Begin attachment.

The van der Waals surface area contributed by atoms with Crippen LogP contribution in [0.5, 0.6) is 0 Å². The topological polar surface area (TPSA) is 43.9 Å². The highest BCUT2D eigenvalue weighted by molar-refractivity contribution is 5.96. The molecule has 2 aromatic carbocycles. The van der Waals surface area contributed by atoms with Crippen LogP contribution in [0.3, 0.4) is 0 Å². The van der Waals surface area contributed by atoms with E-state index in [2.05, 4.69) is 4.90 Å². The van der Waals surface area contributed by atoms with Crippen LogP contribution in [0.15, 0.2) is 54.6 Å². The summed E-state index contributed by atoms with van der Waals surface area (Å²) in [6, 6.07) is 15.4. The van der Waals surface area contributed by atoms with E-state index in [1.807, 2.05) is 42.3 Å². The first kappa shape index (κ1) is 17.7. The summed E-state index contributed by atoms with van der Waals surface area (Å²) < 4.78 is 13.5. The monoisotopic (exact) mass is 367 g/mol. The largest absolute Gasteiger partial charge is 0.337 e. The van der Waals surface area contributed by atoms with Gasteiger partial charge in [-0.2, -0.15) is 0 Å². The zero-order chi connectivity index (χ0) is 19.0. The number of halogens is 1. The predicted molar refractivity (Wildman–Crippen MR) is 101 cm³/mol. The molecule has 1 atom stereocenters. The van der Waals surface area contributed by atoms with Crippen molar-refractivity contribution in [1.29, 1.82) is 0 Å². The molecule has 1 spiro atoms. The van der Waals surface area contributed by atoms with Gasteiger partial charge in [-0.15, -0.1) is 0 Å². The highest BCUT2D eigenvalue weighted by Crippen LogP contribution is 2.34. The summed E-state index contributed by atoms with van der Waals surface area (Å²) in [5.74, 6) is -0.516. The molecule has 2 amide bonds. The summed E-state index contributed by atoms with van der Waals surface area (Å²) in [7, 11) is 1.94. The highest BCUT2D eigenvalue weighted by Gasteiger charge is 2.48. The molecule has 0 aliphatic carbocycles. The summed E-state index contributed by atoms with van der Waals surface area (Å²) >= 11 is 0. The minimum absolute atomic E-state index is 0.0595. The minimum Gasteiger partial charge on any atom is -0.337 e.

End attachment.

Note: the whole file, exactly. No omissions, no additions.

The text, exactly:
The van der Waals surface area contributed by atoms with Crippen LogP contribution in [0.5, 0.6) is 0 Å². The topological polar surface area (TPSA) is 43.9 Å². The highest BCUT2D eigenvalue weighted by molar-refractivity contribution is 5.96. The molecule has 2 aromatic carbocycles. The van der Waals surface area contributed by atoms with Crippen LogP contribution in [0.3, 0.4) is 0 Å². The van der Waals surface area contributed by atoms with E-state index in [2.05, 4.69) is 4.90 Å². The van der Waals surface area contributed by atoms with Crippen LogP contribution in [0.15, 0.2) is 54.6 Å². The summed E-state index contributed by atoms with van der Waals surface area (Å²) in [6, 6.07) is 15.4. The van der Waals surface area contributed by atoms with E-state index in [1.807, 2.05) is 42.3 Å². The first kappa shape index (κ1) is 17.7. The summed E-state index contributed by atoms with van der Waals surface area (Å²) < 4.78 is 13.5. The monoisotopic (exact) mass is 367 g/mol. The largest absolute Gasteiger partial charge is 0.337 e. The van der Waals surface area contributed by atoms with Gasteiger partial charge in [-0.2, -0.15) is 0 Å². The zero-order chi connectivity index (χ0) is 19.0. The number of halogens is 1. The predicted molar refractivity (Wildman–Crippen MR) is 101 cm³/mol. The molecule has 1 atom stereocenters. The van der Waals surface area contributed by atoms with Crippen molar-refractivity contribution in [1.29, 1.82) is 0 Å². The molecule has 1 spiro atoms. The van der Waals surface area contributed by atoms with Gasteiger partial charge in [-0.15, -0.1) is 0 Å². The highest BCUT2D eigenvalue weighted by Crippen LogP contribution is 2.34. The summed E-state index contributed by atoms with van der Waals surface area (Å²) in [5.74, 6) is -0.516. The molecule has 2 amide bonds. The summed E-state index contributed by atoms with van der Waals surface area (Å²) in [7, 11) is 1.94. The highest BCUT2D eigenvalue weighted by Gasteiger charge is 2.48. The molecule has 0 aliphatic carbocycles. The summed E-state index contributed by atoms with van der Waals surface area (Å²) >= 11 is 0. The minimum absolute atomic E-state index is 0.0595. The minimum Gasteiger partial charge on any atom is -0.337 e.